The Pollack Swamp is a 700ha nature reserve managed by FCNSW that lies on the banks of the Barber Creek, 1km downstream of the Barber Creek road bridge on the Barham to Moulamein road. The Pollack is part of the Koondrook State Forest, although it is isolated from the main forest within the Gunbower, Koondrook-Pericoota icon site. It lies within the traditional country of the Barapa Barapa people and contains a large amount of archaeological evidence of Aboriginal occupation. Historically, the Pollack Swamp was 1.4m deep and had an impressive number of earth mounds where the traditional Barapa Barapa people lived along the water way. Carbon dating of charcoal within the mounds has dated the mounds as far back as 3000 years. The lagoon had a very active bird population with bee eaters, cormorants and even a sea eagle.
Since regulation of the Murray River, the frequency and duration of flooding within the Pollack was dramatically reduced. During natural high flows, the 220ha swamp, fills from the Barbers Creek through a small channel called the Pollack Creek. Flood waters exit the Pollack via a capillary of flood runners rejoining the Barber Creek to the north. The water flowing via the Pollack Creek would typically cover the swamp in just 3-4 days.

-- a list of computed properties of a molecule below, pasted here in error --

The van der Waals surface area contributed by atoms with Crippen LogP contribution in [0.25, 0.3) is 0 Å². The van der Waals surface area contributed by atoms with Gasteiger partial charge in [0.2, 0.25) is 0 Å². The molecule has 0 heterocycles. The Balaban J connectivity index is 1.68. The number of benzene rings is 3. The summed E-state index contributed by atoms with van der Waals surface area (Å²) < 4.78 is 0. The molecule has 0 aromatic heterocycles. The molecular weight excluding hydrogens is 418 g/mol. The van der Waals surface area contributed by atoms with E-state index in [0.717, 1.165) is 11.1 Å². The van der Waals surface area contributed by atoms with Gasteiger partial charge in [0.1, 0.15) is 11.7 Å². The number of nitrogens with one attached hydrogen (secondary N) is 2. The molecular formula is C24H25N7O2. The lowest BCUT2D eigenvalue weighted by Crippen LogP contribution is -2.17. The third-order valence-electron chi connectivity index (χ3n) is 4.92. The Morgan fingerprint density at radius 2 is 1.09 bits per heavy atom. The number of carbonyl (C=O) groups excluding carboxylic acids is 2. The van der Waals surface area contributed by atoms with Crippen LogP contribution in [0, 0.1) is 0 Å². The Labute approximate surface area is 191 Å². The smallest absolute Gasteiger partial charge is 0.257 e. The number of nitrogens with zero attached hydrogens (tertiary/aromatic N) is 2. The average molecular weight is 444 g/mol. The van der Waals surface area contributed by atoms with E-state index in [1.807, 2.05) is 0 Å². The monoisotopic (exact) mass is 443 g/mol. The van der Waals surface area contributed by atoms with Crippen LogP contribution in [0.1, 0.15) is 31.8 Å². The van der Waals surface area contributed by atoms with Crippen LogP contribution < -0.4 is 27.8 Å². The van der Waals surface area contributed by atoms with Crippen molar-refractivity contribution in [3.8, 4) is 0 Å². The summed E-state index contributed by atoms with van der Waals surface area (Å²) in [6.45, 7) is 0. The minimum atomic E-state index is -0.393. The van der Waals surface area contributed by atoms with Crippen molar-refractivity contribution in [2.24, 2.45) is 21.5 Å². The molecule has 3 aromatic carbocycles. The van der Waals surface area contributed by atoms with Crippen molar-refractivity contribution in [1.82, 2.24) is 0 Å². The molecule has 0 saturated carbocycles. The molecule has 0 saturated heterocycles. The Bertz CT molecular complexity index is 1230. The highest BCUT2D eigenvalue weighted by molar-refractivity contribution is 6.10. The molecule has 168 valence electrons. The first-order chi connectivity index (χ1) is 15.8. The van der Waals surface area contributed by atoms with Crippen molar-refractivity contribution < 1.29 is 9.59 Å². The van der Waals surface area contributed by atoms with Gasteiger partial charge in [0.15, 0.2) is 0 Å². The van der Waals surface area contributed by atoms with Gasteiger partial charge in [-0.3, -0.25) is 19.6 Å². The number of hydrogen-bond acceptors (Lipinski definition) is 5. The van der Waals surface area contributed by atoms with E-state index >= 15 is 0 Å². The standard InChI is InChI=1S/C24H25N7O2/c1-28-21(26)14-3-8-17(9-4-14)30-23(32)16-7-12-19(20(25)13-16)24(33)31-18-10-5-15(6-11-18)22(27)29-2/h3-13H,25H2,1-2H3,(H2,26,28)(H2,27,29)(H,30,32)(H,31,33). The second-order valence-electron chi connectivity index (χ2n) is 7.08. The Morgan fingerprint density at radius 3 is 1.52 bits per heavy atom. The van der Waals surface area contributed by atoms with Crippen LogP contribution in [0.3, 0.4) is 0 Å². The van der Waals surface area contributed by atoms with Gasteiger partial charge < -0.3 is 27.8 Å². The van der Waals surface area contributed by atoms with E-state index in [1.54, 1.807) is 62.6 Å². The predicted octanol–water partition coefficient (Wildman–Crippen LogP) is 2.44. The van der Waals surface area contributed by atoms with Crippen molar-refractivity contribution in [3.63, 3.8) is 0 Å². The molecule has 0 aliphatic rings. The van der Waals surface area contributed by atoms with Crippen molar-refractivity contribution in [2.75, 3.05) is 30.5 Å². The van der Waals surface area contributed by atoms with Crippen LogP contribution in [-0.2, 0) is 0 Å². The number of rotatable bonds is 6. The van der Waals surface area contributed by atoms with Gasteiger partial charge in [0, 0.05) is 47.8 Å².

Under the environmental watering program, water is delivered through the Bringan Trust channel infrastructure. Flows are delivered via the pumping station on the Murray River and travel 10km through open channel to the Pollack. In working with landholders, some of the channel constraints have been removed, enabling up to 25ML/day water delivery. The water delivery is much slower than a natural overbank event, with the last watering taking over 85 days to inundate 158ha.
The project is a great example of how a well thought out project can deliver great environmental outcomes with the modest 2GL water use. The Pollack has long been recognised as a significant waterbird breeding site with historical breeding records of both the Eastern Great Egret Ardea modesta and the Intermediate Egret Ardea intermedia (both listed as Threatened Species in VIC) and many other species (Disher, 2000; Hutton, 2017).